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Heather Cox Richardson: April 13, 2024

April 13, 2024


There are really two major Republican political stories dominating the news these days. The more obvious of the two is the attempt by former president Donald Trump and his followers to destroy American democracy. The other story is older, the one that led to Trump but that stands at least a bit apart from him. It is the story of a national shift away from the supply-side ideology of Reagan Republicans toward an embrace of the idea that the government should hold the playing field among all Americans level.

While these two stories are related, they are not the same.

For forty years, between 1981, when Republican Ronald Reagan took office, and 2021, when Democrat Joe Biden did, the Republicans operated under the theory that the best way to run the country was for the government to stay out of the way of market forces. The idea was that if individuals could accumulate as much money as possible, they would invest more efficiently in the economy than they could if the government regulated business or levied taxes to invest in public infrastructure and public education. The growing economy would result in higher tax revenues, enabling Americans to have both low taxes and government services, and prosperity would spread to everyone. 

But the system never worked as promised. Instead, during that 40-year period, Republicans passed massive tax cuts under Reagan, George W. Bush, and Trump, and slashed regulations. A new interpretation of antitrust laws articulated by Robert Bork in the 1980s permitted dramatic consolidation of corporations, while membership in labor unions declined. The result was that as much as $50 trillion moved upward from the bottom 90% of Americans to the top 1%.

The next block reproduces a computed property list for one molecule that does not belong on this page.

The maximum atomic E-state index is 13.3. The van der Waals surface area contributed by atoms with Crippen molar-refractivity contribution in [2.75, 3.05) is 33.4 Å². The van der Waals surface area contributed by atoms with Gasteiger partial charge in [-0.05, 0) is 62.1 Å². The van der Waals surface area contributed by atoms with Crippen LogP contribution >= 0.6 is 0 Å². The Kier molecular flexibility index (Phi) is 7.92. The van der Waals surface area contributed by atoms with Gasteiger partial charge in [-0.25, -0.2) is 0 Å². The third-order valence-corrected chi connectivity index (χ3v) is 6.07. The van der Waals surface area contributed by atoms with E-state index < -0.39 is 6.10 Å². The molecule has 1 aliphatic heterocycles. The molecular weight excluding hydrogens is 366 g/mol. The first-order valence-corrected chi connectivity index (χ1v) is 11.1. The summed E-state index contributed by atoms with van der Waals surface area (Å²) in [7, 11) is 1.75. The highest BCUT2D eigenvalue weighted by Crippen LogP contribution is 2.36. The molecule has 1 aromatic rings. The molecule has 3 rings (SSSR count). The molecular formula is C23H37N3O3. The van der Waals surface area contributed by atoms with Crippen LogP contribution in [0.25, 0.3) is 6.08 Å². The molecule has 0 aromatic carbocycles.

To keep voters on board the program that was hollowing out the middle class, Republicans emphasized culture wars, hitting hard on racism and sexism by claiming that taxes were designed by Democrats to give undeserving minorities and women government handouts and promising their evangelical voters they would overturn the Supreme Court’s 1973 Roe v. Wade decision recognizing the constitutional right to abortion. Those looking for tax cuts and business deregulation depended on culture warriors and white evangelicals to provide the votes to keep them in power.

But the election of Democrat Barack Obama in 2008 proved that Republican arguments were no longer effective enough to elect Republican presidents. So in 2010, with the Citizens United v. Federal Elections Commission decision, the Supreme Court freed corporations to pour unlimited money into U.S. elections. That year, under Operation REDMAP, Republicans worked to dominate state legislatures so they could control redistricting under the 2010 census, yielding extreme partisan gerrymanders that gave Republicans disproportionate control. In 2013 the Supreme Court’s Shelby County v. Holder decision greenlighted the voter suppression Republicans had been working on since 1986.  

Even so, by 2016 it was not at all clear that the cultural threats, gerrymandering, and voter suppression would be enough to elect a Republican president. People forget it now because of all that has come since, but in 2016, Trump offered not only the racism and sexism Republicans had served up for decades, but also a more moderate economic program than any other Republican running that year. He called for closing the loopholes that permitted wealthy Americans to evade taxes, cheaper and better healthcare than the Democrats had provided with the Affordable Care Act (also known as Obamacare), bringing manufacturing back to the U.S., and addressing the long backlog of necessary repairs to our roads and bridges through an infrastructure bill.